The green peach aphid or green peach louse (Myzus persicae (Sulzer, 1776)) is a small aphid belonging to the Aphididae family.
From a systematic point of view, it belongs to the Eukaryota Domain, Animalia Kingdom, Subgenus Eumetazoa, Superphylum Protostomia, Phylum Arthropoda, Subphylum Hexapoda, Class Insecta, Subclass Pterygota, Exopterygota Cohort, Subcoorte Neoptera, Superorder Paraneoptera, Rhynchotoidea Section, Rhynchota Order, Suborder Homoptera, Section Sternorrhyncha, Aphidoidea superfamily, Aphididae family and therefore to the genus Myzus and to the species M. persicae.
Geographical Distribution and Habitat –
The peach green aphid is present in every continent, with the exception of Antarctica, where the climate is not favorable to the growth of the host plants of the Myzus persicae. This aphid lives mainly on the green parts of Pesco, but depending on the environmental conditions and able to adapt to other plants, always belonging to the Dupracee, such as the Almond, the Apricot and the Cherry. In the summer and in the case in which adaptation problems persist, the Myzus persicae moves on herbaceous plants that take the name of secondary hosts; they can be of various species, but most of the time they are common herbs or crops, such as Chard, Potato and Tobacco, which are rich in sugars and other nutrients. Most likely it is of Asian origin and was imported into the Mediterranean along with Pesco around the fourth century BC by the Macedonian empire, following the conquest of Persia. Myzus persicae prefers a temperate, warm and dry climate, in which wind and rainfall are limited.
The Myzus persicae is a small green Aphid (about 2 mm). The insect is covered with a thin green tegument. The body is stocky and pear-shaped and consists predominantly of the abdomen, which is voluminous due to the development of the internal genital organs and the apparatuses dedicated to the life of the animal. It is clearly visible the presence of a siphon which is a prolonged organ, placed at the end of the abdomen, capable of producing waxy substances that solidify on contact with air: it is used by the Myzus persicae to trap the predator that is at its Chase. In case of further danger, it can also emit an alarm pheromone, to warn the rest of the colony of a present threat and causes them to move away.
A last structure is called codicola, it is triangular in shape and has the function of removing the honeydew produced (a sugary substance that is expelled from the rectum).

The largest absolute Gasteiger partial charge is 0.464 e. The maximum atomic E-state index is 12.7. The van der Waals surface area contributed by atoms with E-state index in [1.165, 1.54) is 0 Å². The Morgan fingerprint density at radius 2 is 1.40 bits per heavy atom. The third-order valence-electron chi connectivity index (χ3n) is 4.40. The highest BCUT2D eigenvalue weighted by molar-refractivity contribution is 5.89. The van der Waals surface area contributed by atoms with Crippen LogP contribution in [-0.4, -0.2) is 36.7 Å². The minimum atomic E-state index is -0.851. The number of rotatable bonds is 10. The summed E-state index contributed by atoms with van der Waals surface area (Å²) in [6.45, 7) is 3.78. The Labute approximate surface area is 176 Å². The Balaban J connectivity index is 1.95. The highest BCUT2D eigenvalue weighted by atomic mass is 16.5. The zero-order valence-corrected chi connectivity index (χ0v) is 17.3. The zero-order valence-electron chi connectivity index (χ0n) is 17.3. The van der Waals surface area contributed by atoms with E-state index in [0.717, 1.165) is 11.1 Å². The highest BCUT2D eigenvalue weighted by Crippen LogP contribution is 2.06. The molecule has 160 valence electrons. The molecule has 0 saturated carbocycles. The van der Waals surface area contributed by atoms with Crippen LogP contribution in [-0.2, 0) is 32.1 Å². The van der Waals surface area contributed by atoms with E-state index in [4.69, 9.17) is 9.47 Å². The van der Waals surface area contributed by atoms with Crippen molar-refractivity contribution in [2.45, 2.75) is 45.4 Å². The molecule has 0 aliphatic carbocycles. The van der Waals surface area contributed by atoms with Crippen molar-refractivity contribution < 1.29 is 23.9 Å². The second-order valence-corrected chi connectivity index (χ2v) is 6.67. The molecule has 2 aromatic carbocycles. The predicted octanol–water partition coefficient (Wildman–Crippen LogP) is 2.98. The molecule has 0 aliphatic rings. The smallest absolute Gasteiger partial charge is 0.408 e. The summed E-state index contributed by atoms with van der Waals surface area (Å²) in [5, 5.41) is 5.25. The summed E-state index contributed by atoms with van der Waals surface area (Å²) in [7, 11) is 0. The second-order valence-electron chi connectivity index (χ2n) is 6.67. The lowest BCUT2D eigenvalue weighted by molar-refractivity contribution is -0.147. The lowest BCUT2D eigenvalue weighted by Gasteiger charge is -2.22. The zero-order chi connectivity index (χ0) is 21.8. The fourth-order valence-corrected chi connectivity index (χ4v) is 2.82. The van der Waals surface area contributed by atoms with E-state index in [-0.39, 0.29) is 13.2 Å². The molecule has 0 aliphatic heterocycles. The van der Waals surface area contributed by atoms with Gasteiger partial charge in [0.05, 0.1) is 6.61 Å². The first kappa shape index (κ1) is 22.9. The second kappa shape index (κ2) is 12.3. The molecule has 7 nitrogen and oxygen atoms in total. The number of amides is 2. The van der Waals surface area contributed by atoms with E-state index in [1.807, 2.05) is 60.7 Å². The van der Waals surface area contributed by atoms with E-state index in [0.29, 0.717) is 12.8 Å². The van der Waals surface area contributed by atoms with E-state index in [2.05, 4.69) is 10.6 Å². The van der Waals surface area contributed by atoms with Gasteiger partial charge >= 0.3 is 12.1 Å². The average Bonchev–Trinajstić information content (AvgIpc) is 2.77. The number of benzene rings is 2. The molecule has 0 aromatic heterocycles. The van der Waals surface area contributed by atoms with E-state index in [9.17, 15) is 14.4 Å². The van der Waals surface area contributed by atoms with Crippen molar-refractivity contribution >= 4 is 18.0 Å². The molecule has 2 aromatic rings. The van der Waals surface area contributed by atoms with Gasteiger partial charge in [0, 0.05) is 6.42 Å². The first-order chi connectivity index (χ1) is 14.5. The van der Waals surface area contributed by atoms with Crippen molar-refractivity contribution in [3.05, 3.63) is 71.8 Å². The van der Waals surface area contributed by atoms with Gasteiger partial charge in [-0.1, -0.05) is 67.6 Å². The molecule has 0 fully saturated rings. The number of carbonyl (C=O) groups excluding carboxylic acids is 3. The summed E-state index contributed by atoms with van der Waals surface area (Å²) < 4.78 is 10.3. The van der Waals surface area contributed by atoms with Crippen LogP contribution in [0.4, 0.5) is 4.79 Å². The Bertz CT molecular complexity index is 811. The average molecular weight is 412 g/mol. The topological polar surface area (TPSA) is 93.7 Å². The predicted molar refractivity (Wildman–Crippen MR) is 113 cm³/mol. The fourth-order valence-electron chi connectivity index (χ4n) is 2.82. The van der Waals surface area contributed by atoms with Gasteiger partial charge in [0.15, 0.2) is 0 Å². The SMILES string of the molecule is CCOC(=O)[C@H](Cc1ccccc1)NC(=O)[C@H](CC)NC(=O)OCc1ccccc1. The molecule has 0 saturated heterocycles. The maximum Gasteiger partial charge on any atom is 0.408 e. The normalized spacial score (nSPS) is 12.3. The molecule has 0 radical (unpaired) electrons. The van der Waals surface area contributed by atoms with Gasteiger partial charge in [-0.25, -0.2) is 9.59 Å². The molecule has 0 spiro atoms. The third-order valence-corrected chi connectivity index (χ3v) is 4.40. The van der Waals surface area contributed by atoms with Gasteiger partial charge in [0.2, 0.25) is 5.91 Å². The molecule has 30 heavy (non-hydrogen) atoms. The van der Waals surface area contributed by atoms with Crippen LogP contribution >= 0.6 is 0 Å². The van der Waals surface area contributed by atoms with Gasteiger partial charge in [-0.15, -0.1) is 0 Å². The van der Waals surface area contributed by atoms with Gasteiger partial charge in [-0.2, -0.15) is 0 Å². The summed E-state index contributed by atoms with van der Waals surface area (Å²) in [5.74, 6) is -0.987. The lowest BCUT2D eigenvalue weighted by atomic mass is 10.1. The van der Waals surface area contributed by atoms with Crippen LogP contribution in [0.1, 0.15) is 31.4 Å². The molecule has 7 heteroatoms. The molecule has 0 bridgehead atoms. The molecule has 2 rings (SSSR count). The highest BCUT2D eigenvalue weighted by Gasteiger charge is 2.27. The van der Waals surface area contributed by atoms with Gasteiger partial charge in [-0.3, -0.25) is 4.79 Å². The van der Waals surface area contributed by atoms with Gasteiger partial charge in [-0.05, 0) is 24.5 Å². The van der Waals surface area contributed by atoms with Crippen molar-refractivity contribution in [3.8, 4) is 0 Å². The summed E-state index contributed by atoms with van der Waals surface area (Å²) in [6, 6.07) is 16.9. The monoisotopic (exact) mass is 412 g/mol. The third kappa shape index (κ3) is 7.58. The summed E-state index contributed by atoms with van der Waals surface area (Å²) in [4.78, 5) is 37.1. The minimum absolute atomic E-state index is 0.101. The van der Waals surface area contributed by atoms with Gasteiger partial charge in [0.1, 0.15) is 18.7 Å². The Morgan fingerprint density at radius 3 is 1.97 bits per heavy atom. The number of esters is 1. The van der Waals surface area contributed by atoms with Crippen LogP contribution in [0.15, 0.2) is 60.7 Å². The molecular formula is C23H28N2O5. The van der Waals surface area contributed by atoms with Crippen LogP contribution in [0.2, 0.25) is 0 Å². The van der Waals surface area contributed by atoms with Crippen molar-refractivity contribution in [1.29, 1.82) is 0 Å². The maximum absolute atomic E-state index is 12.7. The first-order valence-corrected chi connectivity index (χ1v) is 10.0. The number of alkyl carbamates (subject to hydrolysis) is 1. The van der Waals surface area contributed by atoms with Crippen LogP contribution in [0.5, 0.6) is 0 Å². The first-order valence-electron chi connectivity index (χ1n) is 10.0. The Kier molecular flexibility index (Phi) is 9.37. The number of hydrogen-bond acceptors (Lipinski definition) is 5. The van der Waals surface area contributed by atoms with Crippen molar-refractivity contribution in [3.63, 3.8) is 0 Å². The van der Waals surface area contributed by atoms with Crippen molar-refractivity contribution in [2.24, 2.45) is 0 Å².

The aphid has a narrow head where, in addition to being three ocelli and a pair of compound eyes, two long threadlike antennas develop along the whole body. The buccal apparatus is pungent sucking with jaws and jaws that have been transformed into stilettos, which they are placed in the lower lip, which acts as a wrapper and is called a rostrum. The insect sucks the elaborate sap placed in the cribrose tubes (through the maxillary alimentary stiletto) and releases a type of coagulate saliva (through the maxillary maxillary stiletto) that isolates the buccal stilettos from the internal parts of the plant; moreover, it introduces into the phloem a second type of saliva that induces the development of the green parts and the formation of galls and pseudogles, which form a nest for the eggs of aphids.
It has three pairs of ambulatory legs that develop in the thoracic part of the insect and allow it to move quickly. Most individuals are atteri, that is, without wings; these grow only at certain generations and are structured in different ways: the first pair of wings grows in the mesothoracic area and are sclerified in the proximal part (ali emielitre); while the second pair is positioned in the metatorace and is of membranous type.
Attitude and biological cycle –
The green peach aphid completes a dioecious or heteroic cycle on the Stone fruit, in the period between spring and early summer, and on herbaceous plants (wild or cultivated) during the summer; at the end of the season (September-October) it returns to the Drupacee. This Aphid winters, on the primary host, at the egg stage; this is blackish in color and is placed at the base of the gems. At the end of winter, generally in March, the foundresses appear who at the beginning of flowering begin to reproduce parthenogenetically. The foundresses originate some (from 3 to 4) generations of foundations that infest Pesco until the beginning of the summer. Around June, migrants appear who gradually abandon primary guests to take herbaceous plants (secondary hosts), where they carry out a series of summer generations of virginogenies. At the end of the summer-early autumn (September-October) they report to the primary guests to lay their eggs in winter; in this period we have: